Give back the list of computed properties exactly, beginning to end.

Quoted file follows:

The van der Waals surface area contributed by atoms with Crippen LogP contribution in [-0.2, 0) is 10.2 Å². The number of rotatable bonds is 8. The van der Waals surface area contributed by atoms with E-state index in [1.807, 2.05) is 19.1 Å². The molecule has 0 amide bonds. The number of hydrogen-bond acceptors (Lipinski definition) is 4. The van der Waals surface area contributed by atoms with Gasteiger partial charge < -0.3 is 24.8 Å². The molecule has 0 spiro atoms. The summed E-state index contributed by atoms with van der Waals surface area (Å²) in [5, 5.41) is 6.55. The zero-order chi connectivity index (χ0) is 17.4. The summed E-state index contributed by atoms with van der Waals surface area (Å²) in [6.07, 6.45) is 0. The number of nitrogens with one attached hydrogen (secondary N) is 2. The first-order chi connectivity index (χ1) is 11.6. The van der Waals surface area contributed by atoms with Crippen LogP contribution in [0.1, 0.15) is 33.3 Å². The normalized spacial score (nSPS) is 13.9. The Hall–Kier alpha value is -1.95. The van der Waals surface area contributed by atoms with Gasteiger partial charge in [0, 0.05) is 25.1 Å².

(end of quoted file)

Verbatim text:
The van der Waals surface area contributed by atoms with Crippen LogP contribution in [-0.2, 0) is 10.2 Å². The number of rotatable bonds is 8. The van der Waals surface area contributed by atoms with E-state index in [1.807, 2.05) is 19.1 Å². The molecule has 0 amide bonds. The number of hydrogen-bond acceptors (Lipinski definition) is 4. The van der Waals surface area contributed by atoms with Gasteiger partial charge < -0.3 is 24.8 Å². The molecule has 0 spiro atoms. The summed E-state index contributed by atoms with van der Waals surface area (Å²) in [5, 5.41) is 6.55. The zero-order chi connectivity index (χ0) is 17.4. The summed E-state index contributed by atoms with van der Waals surface area (Å²) in [6.07, 6.45) is 0. The number of nitrogens with one attached hydrogen (secondary N) is 2. The first-order chi connectivity index (χ1) is 11.6. The van der Waals surface area contributed by atoms with Crippen LogP contribution in [0.1, 0.15) is 33.3 Å². The normalized spacial score (nSPS) is 13.9. The Hall–Kier alpha value is -1.95. The van der Waals surface area contributed by atoms with Gasteiger partial charge in [0, 0.05) is 25.1 Å².